Unlike countries such as China, Iran or Syria which imposes strict Internet filtering, the Malaysian government has so far resisted on using of any forms of censorship, although the monopoly and subsequent control of local traditional media is a different matter altogether.
It is therefore quite understandable why the Internet has become a leading source of alternative information for many Malaysians, although the pledge not to censor was originally to spur growth in domestic information technology industries, according to OpenNet Initiative (ONI).
ONI, a collaborative partnership of three institutions to “investigate, expose and analyze Internet filtering and surveillance practices in a credible and non-partisan fashion”, also lists the United Arab Emirates (UAE) as one of the many Middle East countries that practice selective Internet filtering.
This prevalent scenario inadvertently highlights the following questions: what is deemed as inappropriate content, and who ultimately decide what is appropriate and what is not?
These are the uncertainties two technopreneurs have decided to tackle head on. Armed with a tagline, “We Let You Decide What to Censor”, Kerim Nu’man and Marwaa El Hassan have developed taqwa.me – a search engine that lets the public decide for themselves what is Halal and haram, and air their opinions and discuss them openly with fellow users.
“The idea of taqwa stemmed from being personally frustrated with blocked sites in the UAE,” said Melbourne-born Kerim, who came across many banned websites even though the content seemed innocent and inoffensive.
“This made us wonder, how did the authorities evaluate a particular website whether it falls within or outside the scope of Shariah?” he asked.
Trying not to reinvent the wheel, taqwa.me provides similar results as compared to other leading search engines, but with one distinct difference – results are accompanied with three buttons where users can rate the content as Halal (a heart button) or Haram (a mini skull button), or discuss the issue with others (a blue man button).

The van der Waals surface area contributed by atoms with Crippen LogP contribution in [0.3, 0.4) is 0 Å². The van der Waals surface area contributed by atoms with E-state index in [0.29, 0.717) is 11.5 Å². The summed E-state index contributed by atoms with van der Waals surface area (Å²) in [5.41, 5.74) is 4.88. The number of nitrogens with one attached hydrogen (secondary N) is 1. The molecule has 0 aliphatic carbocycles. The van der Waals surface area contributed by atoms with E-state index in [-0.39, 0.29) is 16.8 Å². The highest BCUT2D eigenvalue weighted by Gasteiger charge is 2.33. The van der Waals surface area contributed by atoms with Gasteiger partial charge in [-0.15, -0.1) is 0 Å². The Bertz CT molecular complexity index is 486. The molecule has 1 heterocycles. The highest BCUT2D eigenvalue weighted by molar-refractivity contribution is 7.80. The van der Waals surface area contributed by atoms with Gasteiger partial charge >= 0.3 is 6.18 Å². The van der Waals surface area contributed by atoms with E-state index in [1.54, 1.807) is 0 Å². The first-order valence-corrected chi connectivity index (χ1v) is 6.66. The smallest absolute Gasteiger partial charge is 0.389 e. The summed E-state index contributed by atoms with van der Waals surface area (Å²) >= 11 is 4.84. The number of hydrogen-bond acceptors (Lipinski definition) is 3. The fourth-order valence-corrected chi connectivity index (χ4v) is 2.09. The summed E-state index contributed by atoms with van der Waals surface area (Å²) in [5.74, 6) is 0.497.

“We try to encourage discussion, openness, and freedom of speech, as we deter ourselves from dictating content. Our users determine if content is perceived as haram or halal socially, but scientifically or religiously it could hold an educational value to the user on whatever grounds,” he said.
“It’s a kind of crowd-sourced approach that enables everyday Islamic users to thrash out issues connected to Islam. Also, we don’t track or trace you, and we don’t keep your data unlike Google or Bing,” he said.
The website, which was launched in August last year, currently attracts about 50,000 hits a day from countries as diverse as Iran, Russia, Malaysia, Indonesia, Pakistan, India, Britain and Ukraine. Despite the initial reaction by some that the engine curtails free speech, Kerim assures that they are only censoring smut.
“The data we are actually censoring is porn; everything else is up to the user. If they come across something that is deemed inappropriate, it is up to them to do something about it,” he added.
Kerim urged all Muslim Internet users primarily, to give taqwa.me a test, to populate the results and at the same time contribute to make the Internet, and ultimately the world, a safer place for all, fitting their role as khalifahs (guardians) on earth.
“Muslims are amongst the heaviest social media users in the world, and many Islamic beliefs are very similar to Christians and Jews. So actually, the engine can be used by anyone. Sure they can turn on the filters in other search engines or use 3rd party filters, but if a user has the opportunity to simply click a button and at the same time, make a contribution for a better world, then why not?” he said.
“We have a responsibility and now, we have the tools to help clean up the Internet and make it a safer place for our kids and other Muslims worldwide. I think that is the maximum good one can do simply with a click of a button. It’s about simplicity, efficiency and acting responsibly,” he added.